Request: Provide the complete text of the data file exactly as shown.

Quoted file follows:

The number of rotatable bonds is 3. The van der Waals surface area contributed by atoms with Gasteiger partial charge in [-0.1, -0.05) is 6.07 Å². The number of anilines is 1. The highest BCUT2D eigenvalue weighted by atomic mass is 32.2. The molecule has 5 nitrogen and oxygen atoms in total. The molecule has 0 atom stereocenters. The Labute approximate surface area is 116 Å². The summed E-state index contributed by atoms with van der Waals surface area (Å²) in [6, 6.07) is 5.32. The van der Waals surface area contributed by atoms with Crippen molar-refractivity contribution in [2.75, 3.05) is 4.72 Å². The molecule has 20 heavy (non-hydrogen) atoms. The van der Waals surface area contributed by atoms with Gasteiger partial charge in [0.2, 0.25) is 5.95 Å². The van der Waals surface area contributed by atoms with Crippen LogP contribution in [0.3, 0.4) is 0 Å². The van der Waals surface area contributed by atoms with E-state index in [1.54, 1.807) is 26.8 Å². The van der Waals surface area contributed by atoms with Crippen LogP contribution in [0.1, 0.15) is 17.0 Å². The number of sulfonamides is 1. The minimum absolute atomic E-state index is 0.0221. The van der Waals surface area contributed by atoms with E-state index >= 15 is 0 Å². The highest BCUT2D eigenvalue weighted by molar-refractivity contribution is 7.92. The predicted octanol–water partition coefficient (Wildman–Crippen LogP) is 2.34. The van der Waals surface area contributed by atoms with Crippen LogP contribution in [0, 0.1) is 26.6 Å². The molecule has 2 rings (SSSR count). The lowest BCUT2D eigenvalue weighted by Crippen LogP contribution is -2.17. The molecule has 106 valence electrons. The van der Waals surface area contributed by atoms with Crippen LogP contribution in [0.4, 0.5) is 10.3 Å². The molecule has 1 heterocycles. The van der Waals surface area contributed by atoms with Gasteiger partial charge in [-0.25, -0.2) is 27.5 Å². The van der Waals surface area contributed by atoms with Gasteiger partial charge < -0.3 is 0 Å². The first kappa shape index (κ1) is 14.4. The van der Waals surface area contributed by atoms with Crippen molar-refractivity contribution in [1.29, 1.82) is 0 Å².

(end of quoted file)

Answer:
The number of rotatable bonds is 3. The van der Waals surface area contributed by atoms with Gasteiger partial charge in [-0.1, -0.05) is 6.07 Å². The number of anilines is 1. The highest BCUT2D eigenvalue weighted by atomic mass is 32.2. The molecule has 5 nitrogen and oxygen atoms in total. The molecule has 0 atom stereocenters. The Labute approximate surface area is 116 Å². The summed E-state index contributed by atoms with van der Waals surface area (Å²) in [6, 6.07) is 5.32. The van der Waals surface area contributed by atoms with Crippen molar-refractivity contribution in [2.75, 3.05) is 4.72 Å². The molecule has 20 heavy (non-hydrogen) atoms. The van der Waals surface area contributed by atoms with Gasteiger partial charge in [0.2, 0.25) is 5.95 Å². The van der Waals surface area contributed by atoms with Crippen LogP contribution in [0.3, 0.4) is 0 Å². The van der Waals surface area contributed by atoms with E-state index in [1.54, 1.807) is 26.8 Å². The van der Waals surface area contributed by atoms with Crippen LogP contribution in [0.1, 0.15) is 17.0 Å². The number of sulfonamides is 1. The minimum absolute atomic E-state index is 0.0221. The van der Waals surface area contributed by atoms with E-state index >= 15 is 0 Å². The highest BCUT2D eigenvalue weighted by molar-refractivity contribution is 7.92. The predicted octanol–water partition coefficient (Wildman–Crippen LogP) is 2.34. The van der Waals surface area contributed by atoms with Crippen LogP contribution in [0, 0.1) is 26.6 Å². The molecule has 2 rings (SSSR count). The lowest BCUT2D eigenvalue weighted by Crippen LogP contribution is -2.17. The molecule has 106 valence electrons. The van der Waals surface area contributed by atoms with Crippen LogP contribution in [0.4, 0.5) is 10.3 Å². The molecule has 1 heterocycles. The van der Waals surface area contributed by atoms with Gasteiger partial charge in [-0.25, -0.2) is 27.5 Å². The van der Waals surface area contributed by atoms with Gasteiger partial charge < -0.3 is 0 Å². The first kappa shape index (κ1) is 14.4. The van der Waals surface area contributed by atoms with Crippen molar-refractivity contribution in [1.29, 1.82) is 0 Å².